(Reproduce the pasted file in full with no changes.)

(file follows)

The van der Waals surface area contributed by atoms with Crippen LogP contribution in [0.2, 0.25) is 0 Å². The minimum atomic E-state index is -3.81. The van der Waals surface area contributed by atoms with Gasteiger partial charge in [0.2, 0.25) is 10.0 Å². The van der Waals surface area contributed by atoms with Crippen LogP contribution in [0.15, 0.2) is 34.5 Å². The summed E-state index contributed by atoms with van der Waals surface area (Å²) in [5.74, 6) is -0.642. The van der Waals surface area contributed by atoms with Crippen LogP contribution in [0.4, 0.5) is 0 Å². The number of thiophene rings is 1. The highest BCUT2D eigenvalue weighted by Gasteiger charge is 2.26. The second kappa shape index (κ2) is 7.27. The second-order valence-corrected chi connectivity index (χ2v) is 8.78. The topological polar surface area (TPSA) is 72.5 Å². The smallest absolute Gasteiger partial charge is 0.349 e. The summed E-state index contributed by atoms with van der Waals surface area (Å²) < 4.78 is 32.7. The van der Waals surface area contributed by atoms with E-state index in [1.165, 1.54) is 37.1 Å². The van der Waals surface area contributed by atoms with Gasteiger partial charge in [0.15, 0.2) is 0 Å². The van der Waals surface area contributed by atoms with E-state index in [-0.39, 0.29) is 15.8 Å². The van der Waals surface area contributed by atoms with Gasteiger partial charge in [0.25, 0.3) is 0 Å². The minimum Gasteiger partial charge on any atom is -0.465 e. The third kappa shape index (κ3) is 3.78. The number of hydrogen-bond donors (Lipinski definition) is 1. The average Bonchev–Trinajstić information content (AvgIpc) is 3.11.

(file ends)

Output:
The van der Waals surface area contributed by atoms with Crippen LogP contribution in [0.2, 0.25) is 0 Å². The minimum atomic E-state index is -3.81. The van der Waals surface area contributed by atoms with Gasteiger partial charge in [0.2, 0.25) is 10.0 Å². The van der Waals surface area contributed by atoms with Crippen LogP contribution in [0.15, 0.2) is 34.5 Å². The summed E-state index contributed by atoms with van der Waals surface area (Å²) in [5.74, 6) is -0.642. The van der Waals surface area contributed by atoms with Crippen LogP contribution in [0.4, 0.5) is 0 Å². The number of thiophene rings is 1. The highest BCUT2D eigenvalue weighted by Gasteiger charge is 2.26. The second kappa shape index (κ2) is 7.27. The second-order valence-corrected chi connectivity index (χ2v) is 8.78. The topological polar surface area (TPSA) is 72.5 Å². The smallest absolute Gasteiger partial charge is 0.349 e. The summed E-state index contributed by atoms with van der Waals surface area (Å²) < 4.78 is 32.7. The van der Waals surface area contributed by atoms with E-state index in [1.165, 1.54) is 37.1 Å². The van der Waals surface area contributed by atoms with Gasteiger partial charge in [0.15, 0.2) is 0 Å². The van der Waals surface area contributed by atoms with E-state index in [-0.39, 0.29) is 15.8 Å². The van der Waals surface area contributed by atoms with Gasteiger partial charge in [0.25, 0.3) is 0 Å². The minimum Gasteiger partial charge on any atom is -0.465 e. The third kappa shape index (κ3) is 3.78. The number of hydrogen-bond donors (Lipinski definition) is 1. The average Bonchev–Trinajstić information content (AvgIpc) is 3.11.